Named after its creator Joseph Asscher, owner of the Amsterdam-based diamond company of the same name, the Asscher cut was developed in the early 20th century at the birth of the stylish and popular Art Deco movement.
1. The Basics
Also referred to as: SQUARE EMERALD CUT
|Unique Features||Facets||L/W Ratio||Origin||Expert Tip|
|Brightest step cut, “hall of mirrors” effect.||50 or 58 (Royal Asscher has 74)||1.00 – 1.05||Art-deco era, early 20th Century||Clarity VS1/VS2 and higher is optimal.|
Asscher cut diamonds come from the “Step cut” family.
Meaning the pavilion (lower half of the diamond) has straight lined facets as opposed to the brilliants having multiple facets.
Asscher cut was created as an alternative to the traditional Emerald cut. You’re now able to have the beauty of the Tradition Emerald cut in a cool modern uber square look.
The great thing about Asscher cuts is they have the same depth as the emerald cut so you’re able to get a much bigger looking stone if going for Asscher vs Emerald.The Asscher cut is a unique shape with prismatic brilliance and a rectangular-faceted pavilion in the same style as the emerald cut.The standard number of main facets on an Asscher cut is usually 58 and the typical ratio for the more popular square-shaped Asscher cuts is 1.00 to 1.05.
The width of the cut corners may vary. With its deep pavilion, faceted culet, high crown and small table, the Asscher cut allows for tremendous lustre and creates a fascinating optical illusion known as the “Hall of Mirrors” effect.
The Asscher cut is referred to as a Square Emerald cut on a laboratory certificate, such as GIA or AGS. Although confusion reigns about what the differences are between an Asscher cut and a Square Emerald cut, they are in fact the same thing. However, there also exists a much rarer Royal Asscher cut, which is a patented version of the original Asscher cut with wide cut corners and 74 facets (instead of 58), and is classified as an octagonal step cut by the GIA.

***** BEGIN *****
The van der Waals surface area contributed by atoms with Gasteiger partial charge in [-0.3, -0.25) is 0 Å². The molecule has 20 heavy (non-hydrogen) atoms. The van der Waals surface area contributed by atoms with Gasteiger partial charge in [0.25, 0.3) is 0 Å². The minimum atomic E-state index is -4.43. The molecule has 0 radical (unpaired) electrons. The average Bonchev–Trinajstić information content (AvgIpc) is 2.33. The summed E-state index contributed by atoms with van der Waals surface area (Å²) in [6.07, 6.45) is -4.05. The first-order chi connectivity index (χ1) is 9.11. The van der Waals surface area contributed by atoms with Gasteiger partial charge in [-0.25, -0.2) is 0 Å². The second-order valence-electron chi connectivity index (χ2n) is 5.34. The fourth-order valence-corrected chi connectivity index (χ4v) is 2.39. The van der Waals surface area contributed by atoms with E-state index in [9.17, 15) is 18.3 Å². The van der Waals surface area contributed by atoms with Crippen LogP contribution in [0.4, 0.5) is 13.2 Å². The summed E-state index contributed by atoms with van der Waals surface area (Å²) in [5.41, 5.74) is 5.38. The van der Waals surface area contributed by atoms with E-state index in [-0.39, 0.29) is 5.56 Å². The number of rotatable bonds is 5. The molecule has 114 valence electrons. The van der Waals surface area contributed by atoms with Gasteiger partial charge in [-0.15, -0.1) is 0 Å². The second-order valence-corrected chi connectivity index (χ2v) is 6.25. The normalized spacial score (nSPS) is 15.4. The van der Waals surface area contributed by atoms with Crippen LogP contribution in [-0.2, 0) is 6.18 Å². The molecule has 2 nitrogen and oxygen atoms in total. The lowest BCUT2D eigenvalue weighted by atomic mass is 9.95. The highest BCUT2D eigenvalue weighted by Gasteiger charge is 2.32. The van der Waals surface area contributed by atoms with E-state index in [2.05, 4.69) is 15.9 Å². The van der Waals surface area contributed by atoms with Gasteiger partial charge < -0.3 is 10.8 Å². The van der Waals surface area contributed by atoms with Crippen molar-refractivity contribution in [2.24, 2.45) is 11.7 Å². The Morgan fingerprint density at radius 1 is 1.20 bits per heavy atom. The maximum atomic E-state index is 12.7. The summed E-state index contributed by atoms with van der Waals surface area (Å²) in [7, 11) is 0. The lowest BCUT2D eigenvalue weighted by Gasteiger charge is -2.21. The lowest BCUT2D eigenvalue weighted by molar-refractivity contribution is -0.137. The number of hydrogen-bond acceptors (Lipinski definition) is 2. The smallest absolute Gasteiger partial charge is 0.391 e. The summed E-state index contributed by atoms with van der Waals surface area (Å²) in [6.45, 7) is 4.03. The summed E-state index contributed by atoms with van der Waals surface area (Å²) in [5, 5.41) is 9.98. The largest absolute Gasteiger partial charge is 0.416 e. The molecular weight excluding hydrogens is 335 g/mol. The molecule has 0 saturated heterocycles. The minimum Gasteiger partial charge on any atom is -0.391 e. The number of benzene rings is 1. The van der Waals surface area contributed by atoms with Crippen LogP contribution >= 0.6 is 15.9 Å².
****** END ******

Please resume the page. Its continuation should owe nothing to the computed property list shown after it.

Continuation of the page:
3. Expert Advice
To fully appreciate the Asscher design, we generally suggest to select a diamond of higher clarity (VS2 and above for GIA and VS1 and above to ensure it is completely eye clean).
It looks great on its own, or surrounded by brilliants to create a nice contrast. It can also be placed in a trilogy design using different shapes to enhance the beauty of this unique cut.
4. History & Background
Named after its creator Joseph Asscher, owner of the Amsterdam-based diamond company of the same name, the Asscher cut was developed in the early 20th century at the birth of the stylish and popular Art Deco movement. Joseph Asscher rose to fame several years later when he was commissioned by King Edward VII to cut the famous 3,106-carat Cullinan diamond for the English crown jewels. In 1980 Her Majesty Queen Juliana of Holland granted the Asscher Diamond Company a royal title in recognition of the role the Asscher family and company had held in the diamond industry. This cut’s popularity peaked in the late 1920s but remained a somewhat rare commodity for the remainder of the century, available only in antique shops and specialised Art Deco jewellers. At the onset of the new millennium, following considerable research and development, the Asscher cut was redesigned with new specifications and additional facets for a more brilliant shine, and has since regained its popularity.